Personal Finance

Exceptions to the Rule


Ryan Detrick shared a stat last week that should put stock market investors at ease with the recent rally:

Here is Ryan’s data to back this up:

And the chart:

This sounds pretty good to me and it makes sense intuitively.

Bear market rallies are a common occurrence but not to this degree.

So are we out of the woods?

Maybe?

The problem is that although it appears we have skirted a recession for the time being, it’s hard to completely take an economic contraction off the table in the coming months or years.

High inflation is a problem that seems like it can only be corrected by a recession.

I wrote about this in March when the energy crisis went into full swing:

Inflationary spikes don’t cause every recession but every inflationary spike has only been alleviated by a recession.

On the following chart I’ve highlighted every instance since 1940 that the U.S. has experienced an inflationary spike of 5% or more:

Here are the numbers:

This sounds pretty bad to me. Recessions aren’t great and it is difficult to see how inflation comes in without a commensurate slowdown in the economy.

Maybe the stock market has already moved on but it’s hard to see the economy go into a recession without re-testing the lows in the stock market. Recessionary bear markets usually don’t go very well:

So we have an old-fashioned data-off.

Either the stock market is getting ahead of itself or we’re going to see a soft landing from 9% inflation for the first time in history. Or both things will happen or neither.

We have so much market and economic data these days that there are probably dozens of other rules that are in conflict with one another right now.

There are iron-clad rules when it comes to this stuff. ‘Always’ and ‘never’ have no place in the world of finance where rules are made to be broken. There are always exceptions.

It’s also the case that our knowledge of this data by itself could cause weird outcomes in the market.

In the past, data was hard to come by so no one had any idea about stats like this to set their baselines.

Louis Engel was an executive from Merrill Lynch who created the first advertisement for a modern investment firm in 1948. It ran in the New York Times and went into great detail about how to buy and sell stocks and bonds, something that was not so easy to do at the time.

The ad was a smashing success. Millions of people responded which gave their “thundering herd” of brokers plenty of prospective clients.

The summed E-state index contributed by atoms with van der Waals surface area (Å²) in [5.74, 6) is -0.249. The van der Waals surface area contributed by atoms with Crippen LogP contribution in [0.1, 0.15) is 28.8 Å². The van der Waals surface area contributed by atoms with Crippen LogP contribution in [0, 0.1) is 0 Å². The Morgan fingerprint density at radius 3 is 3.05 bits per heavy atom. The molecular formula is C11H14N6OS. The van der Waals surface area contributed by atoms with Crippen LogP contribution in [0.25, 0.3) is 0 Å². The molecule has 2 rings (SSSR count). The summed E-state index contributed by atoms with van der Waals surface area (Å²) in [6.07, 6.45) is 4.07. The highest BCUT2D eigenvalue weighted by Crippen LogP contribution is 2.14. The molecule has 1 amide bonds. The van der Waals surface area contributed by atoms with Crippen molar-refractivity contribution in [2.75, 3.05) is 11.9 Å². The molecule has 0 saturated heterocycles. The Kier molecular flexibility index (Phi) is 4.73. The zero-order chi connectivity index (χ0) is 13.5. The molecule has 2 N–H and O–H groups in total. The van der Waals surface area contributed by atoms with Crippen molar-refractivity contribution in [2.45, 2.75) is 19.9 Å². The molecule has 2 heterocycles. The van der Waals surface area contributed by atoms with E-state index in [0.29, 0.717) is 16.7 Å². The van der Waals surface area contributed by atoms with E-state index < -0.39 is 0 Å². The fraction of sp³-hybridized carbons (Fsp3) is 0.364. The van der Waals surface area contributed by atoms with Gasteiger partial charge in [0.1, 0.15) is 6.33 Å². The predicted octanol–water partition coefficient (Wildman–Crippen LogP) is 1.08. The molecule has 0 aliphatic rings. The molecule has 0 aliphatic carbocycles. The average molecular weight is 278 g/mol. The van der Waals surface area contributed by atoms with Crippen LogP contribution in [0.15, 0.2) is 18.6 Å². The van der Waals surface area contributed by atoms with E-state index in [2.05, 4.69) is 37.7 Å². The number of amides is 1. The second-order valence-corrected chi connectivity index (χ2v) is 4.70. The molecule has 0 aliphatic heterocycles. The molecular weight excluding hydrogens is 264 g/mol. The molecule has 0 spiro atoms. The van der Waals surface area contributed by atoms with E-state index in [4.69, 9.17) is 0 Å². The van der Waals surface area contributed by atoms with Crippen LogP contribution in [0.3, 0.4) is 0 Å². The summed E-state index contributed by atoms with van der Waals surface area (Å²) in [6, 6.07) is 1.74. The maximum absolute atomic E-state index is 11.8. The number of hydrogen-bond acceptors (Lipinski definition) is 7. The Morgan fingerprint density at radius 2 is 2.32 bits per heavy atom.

More than a decade later, Engel wanted to double down on the success of that first ad by dispensing information about the long-term benefits of investing in the stock market.

Many investors were still scarred by the stock market crash during the Great Depression. Most individuals preferred the safety of bonds and actually assumed fixed income outperformed equities over the long haul.

The problem is no one could really prove conclusively what the long-term returns were in the stock market.

Data was scarce on things like dividends, mergers, spin-offs and bankruptcies so you couldn’t simply look up the long-term returns on the overall stock market like you can today.

In his book, Trillions, by Robin Wigglesworth explains the pains Engel went through to make this happen:

But when Engel in 1960 wanted to run an ad arguing explicitly that stocks were a good investment for ordinary people, it was nixed by the Securities and Exchange Commission. Wall Street’s financial watchdog argued that he needed evidence to make that claim.

So Engel called up his alma mater, the University of Chicago, to find out if anyone could conclusively and empirically answer the question of what stocks really returned in the long run. Merrill Lynch granted $50,000 to James Lorie, the associate dean of Chicago’s business school, who in March 1960 set up the Center for Research in Security Prices (CRSP) in Chicago to collect the necessary data. Initially he hoped to have a definitive answer within a year. “We spent $ 250,000 and took four years,” he later joked.

It took until 1964 to put together the returns from 1926-1960. The data surprised a lot of people.

From 1926-1960, the U.S. stock market was up more than 10% per year. Even if you measured performance from the peak of the market in September of 1929 before the Great Depression crash that saw stocks fall more than 80%, you would have earned roughly 8% per year through 1960.

Stocks were indeed the long-term winner over bonds.

It’s hard to believe how many investors were more or less flying blind back in the day. People take for granted the sheer amount of information investors have available at their fingertips today.

That information can be helpful in terms of setting expectations and baselines. But you can’t use historical data to predict the future with 100% certainty.

Things that have never happened before happen all the time in the markets.

Further Reading:
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